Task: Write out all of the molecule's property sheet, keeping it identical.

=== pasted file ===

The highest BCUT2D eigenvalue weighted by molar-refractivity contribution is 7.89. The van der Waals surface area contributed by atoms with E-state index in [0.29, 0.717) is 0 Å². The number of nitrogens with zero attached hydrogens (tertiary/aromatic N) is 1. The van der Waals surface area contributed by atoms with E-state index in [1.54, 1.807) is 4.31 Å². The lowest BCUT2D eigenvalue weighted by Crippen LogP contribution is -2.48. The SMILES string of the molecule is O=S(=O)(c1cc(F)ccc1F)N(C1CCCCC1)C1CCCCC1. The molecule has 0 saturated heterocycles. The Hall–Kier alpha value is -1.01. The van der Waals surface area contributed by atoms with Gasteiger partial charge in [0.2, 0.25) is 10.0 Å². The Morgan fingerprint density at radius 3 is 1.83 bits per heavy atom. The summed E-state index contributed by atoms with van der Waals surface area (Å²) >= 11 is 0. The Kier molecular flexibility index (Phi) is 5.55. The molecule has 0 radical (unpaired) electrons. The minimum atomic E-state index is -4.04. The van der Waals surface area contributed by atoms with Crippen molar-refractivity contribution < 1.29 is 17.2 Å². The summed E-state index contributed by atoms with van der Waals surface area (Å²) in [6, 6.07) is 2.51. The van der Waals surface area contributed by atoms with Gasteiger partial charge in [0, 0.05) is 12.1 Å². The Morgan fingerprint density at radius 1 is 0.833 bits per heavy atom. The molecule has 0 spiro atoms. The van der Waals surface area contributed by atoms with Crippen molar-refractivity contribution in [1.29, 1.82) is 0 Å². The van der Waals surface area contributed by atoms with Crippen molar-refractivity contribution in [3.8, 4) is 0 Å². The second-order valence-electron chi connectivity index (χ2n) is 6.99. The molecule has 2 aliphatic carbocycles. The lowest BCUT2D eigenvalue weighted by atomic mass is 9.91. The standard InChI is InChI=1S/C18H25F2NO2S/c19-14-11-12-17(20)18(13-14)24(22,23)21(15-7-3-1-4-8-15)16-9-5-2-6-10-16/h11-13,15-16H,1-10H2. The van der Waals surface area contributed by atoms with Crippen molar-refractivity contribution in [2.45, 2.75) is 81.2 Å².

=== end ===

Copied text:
The highest BCUT2D eigenvalue weighted by molar-refractivity contribution is 7.89. The van der Waals surface area contributed by atoms with E-state index in [0.29, 0.717) is 0 Å². The number of nitrogens with zero attached hydrogens (tertiary/aromatic N) is 1. The van der Waals surface area contributed by atoms with E-state index in [1.54, 1.807) is 4.31 Å². The lowest BCUT2D eigenvalue weighted by Crippen LogP contribution is -2.48. The SMILES string of the molecule is O=S(=O)(c1cc(F)ccc1F)N(C1CCCCC1)C1CCCCC1. The molecule has 0 saturated heterocycles. The Hall–Kier alpha value is -1.01. The van der Waals surface area contributed by atoms with Gasteiger partial charge in [0.2, 0.25) is 10.0 Å². The Morgan fingerprint density at radius 3 is 1.83 bits per heavy atom. The summed E-state index contributed by atoms with van der Waals surface area (Å²) >= 11 is 0. The Kier molecular flexibility index (Phi) is 5.55. The molecule has 0 radical (unpaired) electrons. The minimum atomic E-state index is -4.04. The van der Waals surface area contributed by atoms with Crippen molar-refractivity contribution < 1.29 is 17.2 Å². The summed E-state index contributed by atoms with van der Waals surface area (Å²) in [6, 6.07) is 2.51. The van der Waals surface area contributed by atoms with Gasteiger partial charge in [0, 0.05) is 12.1 Å². The Morgan fingerprint density at radius 1 is 0.833 bits per heavy atom. The molecule has 0 spiro atoms. The van der Waals surface area contributed by atoms with Crippen molar-refractivity contribution in [1.29, 1.82) is 0 Å². The van der Waals surface area contributed by atoms with Crippen molar-refractivity contribution in [3.8, 4) is 0 Å². The second-order valence-electron chi connectivity index (χ2n) is 6.99. The molecule has 2 aliphatic carbocycles. The lowest BCUT2D eigenvalue weighted by atomic mass is 9.91. The standard InChI is InChI=1S/C18H25F2NO2S/c19-14-11-12-17(20)18(13-14)24(22,23)21(15-7-3-1-4-8-15)16-9-5-2-6-10-16/h11-13,15-16H,1-10H2. The van der Waals surface area contributed by atoms with Crippen molar-refractivity contribution in [2.45, 2.75) is 81.2 Å².